Photo Challenge Week 6 Recap: Motion

Hi everyone! The Motion assignment is now complete, and as usual, I saw many really creative photos posted in the Facebook group. You guys continue to impress and inspire me! Here are a few photos that caught my eye this week.

This week’s best shots

This photo by Michael Nalsky is a good example of using motion blur to create shapes that lend energy to the composition. The long exposure blurred the motion of waves crashing on the shore, creating lines leading the eye deeper into the scene.

For this next photo, I admit I’m a bit of a sucker for the “tiny planet” panoramic effect. Brian Drourr created this 360 degree pano by stitching together a bunch of photos, and then wrapped them around the image frame in the digital darkroom to create the spherical effect. The motion blur works really well here, creating lots of compositional interest.

This photo by Metin Kent might just be my favorite of the bunch. I love how the motion blur renders the swinging people as artistic abstractions. Finding just the right amount of blur takes some experimentation and Metin nailed it. Everything about this composition is dynamic and creative. Nicely done!

Susan Liepa’s photo of skateboarders finds that perfect balance between motion blur and sharp capture. I really like the dynamic spacing of the three skateboarders across the image frame, creating a balanced yet energetic composition.

Simon Waldram posted a really nicely executed star trail shot, the result of the spinning of the Earth during a long exposure. I especially like the complementary color scheme created by the blue sky and the hint of warmth in the lower right quadrant of the image frame.

Allison Davies pops up again in this assignment with an extremely energetic shot. Although she froze motion here, the resulting composition implies motion—it feels like it is moving, which is exactly what we always want to do when creating a photograph. Solid composition is really key when trying to create energy in your photos.

I love this photo by Gi Ku, taken in Denmark (I also love how international the challenge has been). The shot would have been perfectly fine with just the sunlit highway creating lines leading to the sun. But the motion-blurred cars take this one over the top, making it much more interesting.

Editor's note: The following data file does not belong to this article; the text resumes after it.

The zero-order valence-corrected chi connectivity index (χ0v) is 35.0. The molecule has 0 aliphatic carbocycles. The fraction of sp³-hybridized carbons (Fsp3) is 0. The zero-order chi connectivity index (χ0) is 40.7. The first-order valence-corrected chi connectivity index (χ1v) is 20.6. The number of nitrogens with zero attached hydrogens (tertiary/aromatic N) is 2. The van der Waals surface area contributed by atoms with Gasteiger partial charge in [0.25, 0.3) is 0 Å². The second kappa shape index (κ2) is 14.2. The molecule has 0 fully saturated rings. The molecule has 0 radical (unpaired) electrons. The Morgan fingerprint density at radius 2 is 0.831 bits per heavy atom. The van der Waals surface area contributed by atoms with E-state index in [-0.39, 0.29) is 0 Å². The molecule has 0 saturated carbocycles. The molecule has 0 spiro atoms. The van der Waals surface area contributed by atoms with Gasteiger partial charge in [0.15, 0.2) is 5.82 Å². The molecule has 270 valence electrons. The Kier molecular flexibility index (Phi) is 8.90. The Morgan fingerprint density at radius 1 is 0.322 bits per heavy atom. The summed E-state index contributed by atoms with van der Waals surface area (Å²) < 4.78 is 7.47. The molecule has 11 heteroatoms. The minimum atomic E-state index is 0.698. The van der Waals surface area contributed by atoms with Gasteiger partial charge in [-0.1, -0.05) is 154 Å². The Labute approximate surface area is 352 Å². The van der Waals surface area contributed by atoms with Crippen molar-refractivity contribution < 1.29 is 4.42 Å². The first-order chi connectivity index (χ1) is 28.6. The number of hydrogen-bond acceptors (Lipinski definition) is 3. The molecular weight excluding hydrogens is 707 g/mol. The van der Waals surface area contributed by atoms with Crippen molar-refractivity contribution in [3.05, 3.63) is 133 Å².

Rimas Paisinis posted this lovely shot of sand blowing over a tall dune. The blowing sand takes the eye to the right, but the bright cloud pulls the eye left again, creating visual tension (which is a good thing). The result? The viewer can’t tear their eyes away!

An assignment on motion blur just wouldn’t be complete without at least one vertical swipe of trees, and Alyce Bender’s shot is a really good example. This effect is accomplished by vertically moving the camera during a long exposure (usually a half-second or one-second is best). It takes practice to get the speed of the swipe just right, and to make sure you keep the swipe completely vertical. As with any motion-blur shot, practice, practice, practice! Keep experimenting until you get something you like.

Here’s another example of a static capture that implies motion because of a dynamic composition, posted by Jayant Mathur. The radiating pattern created by the cast fishing net results in an energetic shape. Love it!

Becky Gillum’s photo of a quaint stream ably demonstrates how long exposures can use motion-blur to create interesting shapes. She chose the perfect shutter speed to render the drifting fall leaves as dynamic streaks in the water.

Finally, I really like this coastal scene by Marnie Patchett. The long exposure blur gives the scene a dreamy quality, and the multiple layers of interest get the eye moving through the entire composition.

Congratulations to all of you for pushing your creative boundaries and having the courage to post your work during the challenge. I can’t wait to see what you come up with next!

We’re nearing the end of the challenge but you can still go back and check out the previous weeks’ assignments. Make sure to check out the Facebook group too where you can see even more photos from this week’s assignment.


About the author: World-renowned professional photographer and Tamron Image Master Ian Plant is a frequent contributor to several leading photo magazines and the author of numerous books and instructional videos. You can see more of Ian’s work at

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